Mobilization of Progenitor Cells for Autologous and Allogenei Transplantation
A. Zander1, W. Zeller1, M. Stockschläder1, C. Berger1, W. Krüger1,
J. Grimm1, K. Hummel2, C. Löliger2, P. Kühnl2, H. Kabisch3   

Zander AR et al. Gene Technology,Stem Cell and Leukemia ResearchNato Asi Series H:
Cell Biology, Vol 94,Springer-Verlag, Berlin Heidelberg New York London

1 Dept. Oncology and Hematology, BMT-Unit,
2 Dept. of TransfusionMedicine.
3 Dept. Pediactric Hematology, University Hospital Eppendorf, Hamburg, Germany


The hematopoietic growth factors G-CSF and GM-CSF are able to stimulate granulopoiesis after autologous transplantation of bone marrow or blood stem cells (PBSC) and can also mobilize peripheral blood progenitor cells [1, 2, 3, 4]. Rapid recovery of platelets has been observed following addition of G-CSF mobilized PBSC to autologous bone marrow transplants [3]. The kinetics of engraftment are mainly dependent on the number and qualitiy of progenitor/stem cells in the graft [5, 6, 7, 8]. We have studied the impact of higher doses of G-CSF (Filgrastim) on the yield of CD34 positive cells, CFU-GM and mononucelar cells in leukapheresis products in patients with Non Hodgkin Lymphomas, Hodgkins disease, testicular cancer, AML and neuroblastoma as well as in normal donors for allogeneic progenitor cell transplantation. We report our experience with mobilization of GCSF in two different doses: 10 µg/kg per day versus 24 (2 x 12) µg/kg per day for stem cell collection, separation and transplantation.

Materials and methods

Mobilization: G-CSF (Filgrastim) was administered subcutaneously for 5- 6 days at a daily dose of 10 µg/kg (group A) or 2x12 µg/kg (group B) to 45 patients. Beyond this a total of 18 mobilizations followed by 1 to 4 leukapheresis procedures, was carried out in normal donors. 15 transplants, involving mobilized progenitor cells either alone or in conjunction with bone marrow, were carried out. The characteristics of the autologous patients are shown in table 1.

Table 1. Patient characteristics

15 patients with the following diagnosis: AML: 4, ALL: 5, Multiple Myeloma: 1, Severe Aplastic Anaemia: 3, CML blastic crisis: 1, Myeloproliferative Syndromes 1 received an allogeneic stem cell transplant. The donor-recipient relationships were the following: matched siblings: 8, one mismatch: 2, parent to child: 3, child to parent: 1, matched unrelated donor: 1. Conditioning regimens: without conditioning as a rescue graft for rescue from insufficient bone marrow function: 5; TBICyclophosphamide-VP16: 5; TBI-Cyclophosphamide: 1, Busulfan, Cyclophosphamid +- Etoposid: 4.

Colony forming assay: Colony forming units granulocyte-monocyte (CFU-GM) were assayed in Iscove's methylcellulose. Colonies were enumerated after 14 days of culture in 37° C, 5 % CO2 and 100 % humidity by using an inverted phase microscope (9).

Flow cytometric analysis: Surface antigen expression was evaluated using the monoclonal antibody HPCA-2, directly conjugated to FITC (Becton-Dickinson). Analysis was performed on a FACScan (Becton-Dickinson) using Lysis II research software [5,10,11].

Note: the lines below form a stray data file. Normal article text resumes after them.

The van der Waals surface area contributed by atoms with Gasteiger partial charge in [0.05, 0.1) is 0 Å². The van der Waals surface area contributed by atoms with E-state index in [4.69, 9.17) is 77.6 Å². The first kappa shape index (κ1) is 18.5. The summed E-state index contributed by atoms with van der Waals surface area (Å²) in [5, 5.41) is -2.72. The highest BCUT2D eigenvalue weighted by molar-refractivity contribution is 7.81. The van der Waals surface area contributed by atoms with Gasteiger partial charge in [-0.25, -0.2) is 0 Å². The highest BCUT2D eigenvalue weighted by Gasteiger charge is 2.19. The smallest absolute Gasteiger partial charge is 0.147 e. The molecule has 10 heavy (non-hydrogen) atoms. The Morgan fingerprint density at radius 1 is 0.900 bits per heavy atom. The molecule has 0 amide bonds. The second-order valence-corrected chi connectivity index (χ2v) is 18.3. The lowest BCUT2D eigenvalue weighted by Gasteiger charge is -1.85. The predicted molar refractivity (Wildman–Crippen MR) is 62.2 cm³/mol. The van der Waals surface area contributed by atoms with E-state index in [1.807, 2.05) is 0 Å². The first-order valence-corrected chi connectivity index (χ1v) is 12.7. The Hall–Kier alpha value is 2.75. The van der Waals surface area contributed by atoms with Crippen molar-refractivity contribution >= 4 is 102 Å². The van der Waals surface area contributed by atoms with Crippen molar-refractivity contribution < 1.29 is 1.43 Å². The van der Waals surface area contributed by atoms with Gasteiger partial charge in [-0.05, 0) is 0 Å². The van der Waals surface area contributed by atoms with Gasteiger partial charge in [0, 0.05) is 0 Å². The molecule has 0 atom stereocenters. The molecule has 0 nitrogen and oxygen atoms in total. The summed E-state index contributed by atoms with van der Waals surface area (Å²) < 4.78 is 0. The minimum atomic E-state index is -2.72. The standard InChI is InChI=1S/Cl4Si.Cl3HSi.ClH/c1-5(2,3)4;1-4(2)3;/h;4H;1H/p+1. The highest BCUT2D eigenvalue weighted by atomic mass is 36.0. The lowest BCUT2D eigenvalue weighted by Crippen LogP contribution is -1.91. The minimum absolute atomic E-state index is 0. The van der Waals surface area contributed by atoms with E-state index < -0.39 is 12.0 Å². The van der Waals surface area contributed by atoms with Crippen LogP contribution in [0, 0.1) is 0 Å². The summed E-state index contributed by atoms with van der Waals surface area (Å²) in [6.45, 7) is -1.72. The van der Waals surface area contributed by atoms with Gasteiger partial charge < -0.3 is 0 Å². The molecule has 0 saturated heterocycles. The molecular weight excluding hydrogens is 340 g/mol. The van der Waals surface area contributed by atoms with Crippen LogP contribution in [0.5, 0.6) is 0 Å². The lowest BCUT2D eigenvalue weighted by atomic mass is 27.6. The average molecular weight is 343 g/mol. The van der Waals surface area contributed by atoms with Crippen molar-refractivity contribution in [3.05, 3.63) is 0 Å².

Statistics: Data are shown as median (range), statistical significance was determined by the Student's t-test.


Autologous: The percentage of CD34+ mononuclear cells (MNC) in the first leukapheresis product increased significantly (p=0.024) from 0.68 (0.03-1.96) (group A) to 1.23 (0.4-4.28) (group B) (Fig. 1 ).

Fig.1 Leukapheresis products 10µg vs. 2x12µg G-CSF

Statistically significant differences were also found with respect to total CD34+ MNC per leukapheresis product (LP1): 10.08x10high 7 (0.4-44.0) (group A) versus 42.51 x 10 high 7 (3.46-86.3) (group B) (p=0.012) (Fig. 2, Tabl. 2).

Fig. 2 Leukapheresis products 10µg vs. 2x12µg G-CSF

Table 2. Graft Data

CFU-GM increased from 37.05 (1.6- 95.1) x 105 (group A) to 106.5 (8.7- 390.5) (group B) (p = 0.004). These results confirm, that higher doses of G-CSF can significantly increase the number of CD34 positive cells and CFU-GM in leukapheresis products.

Allogeneic: An average of 3 leukapheresis (range 1 to 4) were carried out, which yielded 13 x 10 high8 (range 2.9 -29) mononuclear cells/kg BW of the recipient, 5 x 10 high 6 CD34 positive cells/kg BW of recipient (range 1.2- 39), CFC 3 x 10 high 5 /kg BW (0,88 60,4). The mobilization with G-CSF was generally well tolerated with the exception of moderate bone pain in 2/3 of the donors.

Engraftment in 9 evaluable patients revealed neutrophil engraftment of more than 0,5/nl by day 14 (range 9 -22), neutrophils more than 1.0/nl day 15 (range 10- 24), thrombocytes more than 20/nl day 16 (range 8 -32), more than 50/nl 24 (range 13 to more than 100 days).

GvH grade 0 -1: 3 patients, grade 2: 4 patients, grade 4: 2 patients and moderate chronic GvH in 1 patient. Total of 12 of the 15 patients are alive in continuous complete remission, 3 have died of GvH and infection (aspergillus 1, candida crusei 1 ).


We could show that the mobilization with a higher than usual dosis of G-CSF is well tolerated in normal donors as well as in patients and yields grafts which allow engraftment after myeloablative therapy. GvH occured in 2/3 of evaluable patients and led in conjunction with infection to death in 3 patients. 1 patient received an allogeneic graft from a matched unrelated donor, showed engraftment but unfortunately died of a preexisting fungus disease.

Based on our experience in the autologous setting, where we found statistically significant differences in the number of CD34+ cells and CFU-GM in patients mobilized with 10 µg/kg G-CSF compared with 24 µg/kg and based on the observation that the side effects in both dose levels are comparable, we would recommend 24 µg/kg BW G-CSF per day, given in 2 divided doses or continuously intravenous infusion for mobilization of normal donors.


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